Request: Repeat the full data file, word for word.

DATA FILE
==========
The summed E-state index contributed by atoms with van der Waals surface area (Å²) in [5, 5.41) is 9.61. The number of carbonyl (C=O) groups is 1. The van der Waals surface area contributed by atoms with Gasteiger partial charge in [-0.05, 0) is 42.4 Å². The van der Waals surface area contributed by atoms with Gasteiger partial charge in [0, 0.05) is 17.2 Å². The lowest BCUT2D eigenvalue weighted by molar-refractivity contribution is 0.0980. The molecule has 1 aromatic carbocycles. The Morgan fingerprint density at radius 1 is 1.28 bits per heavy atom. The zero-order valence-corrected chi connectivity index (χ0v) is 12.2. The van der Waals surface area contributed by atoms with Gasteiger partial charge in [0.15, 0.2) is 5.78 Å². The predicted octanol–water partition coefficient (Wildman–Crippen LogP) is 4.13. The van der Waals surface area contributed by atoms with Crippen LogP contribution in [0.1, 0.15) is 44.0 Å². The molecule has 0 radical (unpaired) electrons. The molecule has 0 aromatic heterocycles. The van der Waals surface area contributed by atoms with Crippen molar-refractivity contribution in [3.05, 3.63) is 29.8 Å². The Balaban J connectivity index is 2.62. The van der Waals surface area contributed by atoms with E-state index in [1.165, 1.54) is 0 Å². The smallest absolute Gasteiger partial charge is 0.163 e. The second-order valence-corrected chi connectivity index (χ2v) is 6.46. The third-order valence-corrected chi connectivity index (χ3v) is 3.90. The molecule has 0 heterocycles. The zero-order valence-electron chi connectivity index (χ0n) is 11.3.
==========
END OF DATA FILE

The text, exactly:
The summed E-state index contributed by atoms with van der Waals surface area (Å²) in [5, 5.41) is 9.61. The number of carbonyl (C=O) groups is 1. The van der Waals surface area contributed by atoms with Gasteiger partial charge in [-0.05, 0) is 42.4 Å². The van der Waals surface area contributed by atoms with Gasteiger partial charge in [0, 0.05) is 17.2 Å². The lowest BCUT2D eigenvalue weighted by molar-refractivity contribution is 0.0980. The molecule has 1 aromatic carbocycles. The Morgan fingerprint density at radius 1 is 1.28 bits per heavy atom. The zero-order valence-corrected chi connectivity index (χ0v) is 12.2. The van der Waals surface area contributed by atoms with Gasteiger partial charge in [0.15, 0.2) is 5.78 Å². The predicted octanol–water partition coefficient (Wildman–Crippen LogP) is 4.13. The van der Waals surface area contributed by atoms with Crippen LogP contribution in [0.1, 0.15) is 44.0 Å². The molecule has 0 radical (unpaired) electrons. The molecule has 0 aromatic heterocycles. The van der Waals surface area contributed by atoms with Crippen molar-refractivity contribution in [3.05, 3.63) is 29.8 Å². The Balaban J connectivity index is 2.62. The van der Waals surface area contributed by atoms with E-state index in [1.165, 1.54) is 0 Å². The smallest absolute Gasteiger partial charge is 0.163 e. The second-order valence-corrected chi connectivity index (χ2v) is 6.46. The third-order valence-corrected chi connectivity index (χ3v) is 3.90. The molecule has 0 heterocycles. The zero-order valence-electron chi connectivity index (χ0n) is 11.3.